Let’s Go to:
- Walk in the footsteps of medieval lords and aristocrats on a tour of stunning Eltz Castle. On this guided, full-day, small-group tour from Frankfurt, explore this “fairy tale in stone” castle, learning about eight centuries of Western architecture and culture. Visit the Treasury and Armoury room, boasting world-class artworks in gold and silver. See the Eltz Forest, a surrounding nature reserve full of rare fauna and flora, with an incredible view of the neighboring Elzbach Valley. Then relax with a dinner at a restaurant on the Rhine River.
- Discover medieval history and Art Nouveau architecture in rural Europe on this small-group Moselle Valley day trip from Frankfurt. Travel into the Moselle Valley by air-conditioned coach as your guide sheds light on the region’s 2,000-year history. Discover pretty villages nestled along the Moselle River and ancient castles overlooking terraced vineyards. Explore local towns including Cochem, Zell and Bernkastel-Kues, where timbered houses, bustling squares and medieval churches offer insight into life here during centuries passed.
- Explore the highlights along the Moselle River with full-day eBike rental. Choose a standard eBike for a leisurely tour, a sports eBike for something more lively, or a Bull for tackling rougher terrain. Whatever you pick, traverse the area with ease thanks to the electric motor. You decide on the route and itinerary. Pedal past 18th century architecture, visit a castle, stop by a quiet wine village, and more.
- Soak up the romance and history of Trier during this 2-day tour. Explore the city’s serene Moselle River, the UNESCO-listed Roman ruins dating back to the 1st century AD and sip world-famous wine. Take a private walking tour that takes you to Trierer Dom and Porta Nigra or Kaiserthermen (the Imperial Roman Baths). Learn more about the city’s landmarks, like the Karl Marx Haus. Eat a traditional German dinner with a wine tasting and spend the night in a 4-star hotel.
- Learn about the art and science of beer brewing on this 5-day self-driving tour from Trier to Koblenz and Heidelberg. The tour includes hotel stopovers, complimentary breakfast, and dinner for two in each city, plus a boat tour to the Loreley – a 433-foot high slate rock on the bank of the River Rhine – in Koblenz.
Did You Know…
Through the Moselle valley run the Moselle Wine Route and the Moselle Cycleway, which may be cycled from Metz in France via Trier to Koblenz on the River Rhine, a distance of 311 km (193 mi). Between Koblenz and Trier, large sections run on the trackbed of the old Moselle Valley Railway, far from the noise and fumes of motor vehicles. Every year on the Sunday after Pentecost, the 140 km (87 mi) of road between Schweich and Cochem is also car-free as part of Happy Moselle Day. A number of notable castles and ruins adorn the heights above the Moselle valley and many are visible on a boat trip on the Moselle. In April 2014 the Moselle Trail was opened, a path running for 365 km (227 mi) from Perl on the Upper Moselle to Koblenz. Numerous Moselle Trail “partner trails”, the so-called side branches (Seitensprünge) and “dream paths” (Traumpfade) enhance the hiking network in the Moselle Valley. The Moselle winegrowing region lies along the Moselle with a cultivated area of about 10,540 ha (26,000 acres). The largest part, currently just under 9,000 ha (22,000 acres), is on German soil in the states of Rhineland-Palatinate and Saarland; the Luxembourg part has an area of about 1,300 ha (3,200 acres) (see Wine in Luxembourg). Upstream on the Moselle the vineyards extend into France as far as Seille in the region of Côtes de Moselle with an area of 130 ha (320 acres) and to the region around Toul (Côtes de Toul) covering 110 ha (270 acres).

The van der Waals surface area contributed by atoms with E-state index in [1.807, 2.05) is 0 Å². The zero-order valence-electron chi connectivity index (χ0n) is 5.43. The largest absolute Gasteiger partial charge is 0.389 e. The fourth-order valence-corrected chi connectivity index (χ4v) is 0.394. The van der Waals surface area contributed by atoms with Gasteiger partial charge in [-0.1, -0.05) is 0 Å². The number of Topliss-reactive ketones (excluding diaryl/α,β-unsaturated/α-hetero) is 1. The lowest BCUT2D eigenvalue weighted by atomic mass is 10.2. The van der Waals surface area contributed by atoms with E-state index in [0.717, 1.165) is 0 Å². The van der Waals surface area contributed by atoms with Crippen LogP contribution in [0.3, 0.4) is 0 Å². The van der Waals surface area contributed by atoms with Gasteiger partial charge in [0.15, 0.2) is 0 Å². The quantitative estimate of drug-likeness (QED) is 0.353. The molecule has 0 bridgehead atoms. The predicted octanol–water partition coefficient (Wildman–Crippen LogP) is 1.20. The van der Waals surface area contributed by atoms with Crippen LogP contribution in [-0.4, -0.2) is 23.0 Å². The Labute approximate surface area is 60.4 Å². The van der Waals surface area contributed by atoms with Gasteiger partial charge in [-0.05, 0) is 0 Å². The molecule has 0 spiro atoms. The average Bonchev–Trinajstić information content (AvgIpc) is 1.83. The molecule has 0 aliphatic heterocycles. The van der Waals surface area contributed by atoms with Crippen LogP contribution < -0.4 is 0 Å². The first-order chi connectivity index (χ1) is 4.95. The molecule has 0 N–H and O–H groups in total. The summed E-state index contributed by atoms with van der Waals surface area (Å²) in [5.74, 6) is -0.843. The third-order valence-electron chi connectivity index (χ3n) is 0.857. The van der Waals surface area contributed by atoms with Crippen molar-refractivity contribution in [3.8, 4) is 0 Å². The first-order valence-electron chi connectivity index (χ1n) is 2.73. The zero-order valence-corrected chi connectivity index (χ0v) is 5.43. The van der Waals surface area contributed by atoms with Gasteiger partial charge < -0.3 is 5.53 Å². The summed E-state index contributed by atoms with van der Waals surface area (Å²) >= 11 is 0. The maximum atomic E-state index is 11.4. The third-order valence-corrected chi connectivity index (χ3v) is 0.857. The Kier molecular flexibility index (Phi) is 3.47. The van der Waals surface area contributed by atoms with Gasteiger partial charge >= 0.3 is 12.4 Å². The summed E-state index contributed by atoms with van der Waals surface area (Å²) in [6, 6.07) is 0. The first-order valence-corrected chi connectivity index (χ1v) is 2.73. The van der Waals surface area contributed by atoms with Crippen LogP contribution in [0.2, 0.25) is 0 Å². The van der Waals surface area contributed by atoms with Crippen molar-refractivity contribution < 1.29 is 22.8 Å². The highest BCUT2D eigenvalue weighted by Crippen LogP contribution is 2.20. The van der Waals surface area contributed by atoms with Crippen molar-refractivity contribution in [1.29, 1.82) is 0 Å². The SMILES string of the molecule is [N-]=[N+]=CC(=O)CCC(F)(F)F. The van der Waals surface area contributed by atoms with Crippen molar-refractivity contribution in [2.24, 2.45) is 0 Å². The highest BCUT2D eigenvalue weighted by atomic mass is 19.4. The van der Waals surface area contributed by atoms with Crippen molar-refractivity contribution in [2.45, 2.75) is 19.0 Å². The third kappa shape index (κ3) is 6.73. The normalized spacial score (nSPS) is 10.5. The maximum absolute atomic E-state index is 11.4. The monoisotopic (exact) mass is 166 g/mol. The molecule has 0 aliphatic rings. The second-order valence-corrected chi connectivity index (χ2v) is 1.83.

The Moselle flows through the Lorraine region, west of the Vosges. Further downstream, in Germany, the Moselle valley forms the division between the Eifel and Hunsrück mountain regions. The section of the Moselle from the France–Germany–Luxembourg tripoint near Schengen to its confluence with the Saar near Konz shortly before Trier is in Germany known (geographically incorrectly) as the Upper Moselle. The section from Trier to Pünderich is the Middle Moselle, the section between Pünderich and its mouth in Koblenz as the Lower Moselle or Terraced Moselle (Terrassenmosel). Characteristic of the Middle and Lower Moselle are its wide meanders cut deeply into the highlands of the Rhenish Massif, the most striking of which is the Cochemer Krampen between Bremm and Cochem. Also typical are its vineyard terraces. The three largest tributaries of the Moselle are, in order, the Meurthe, the Saar and the Sauer. From Trier downstream the Moselle separates the two Central Upland ranges of the Eifel (to the northwest) and the Hunsrück (to the southeast).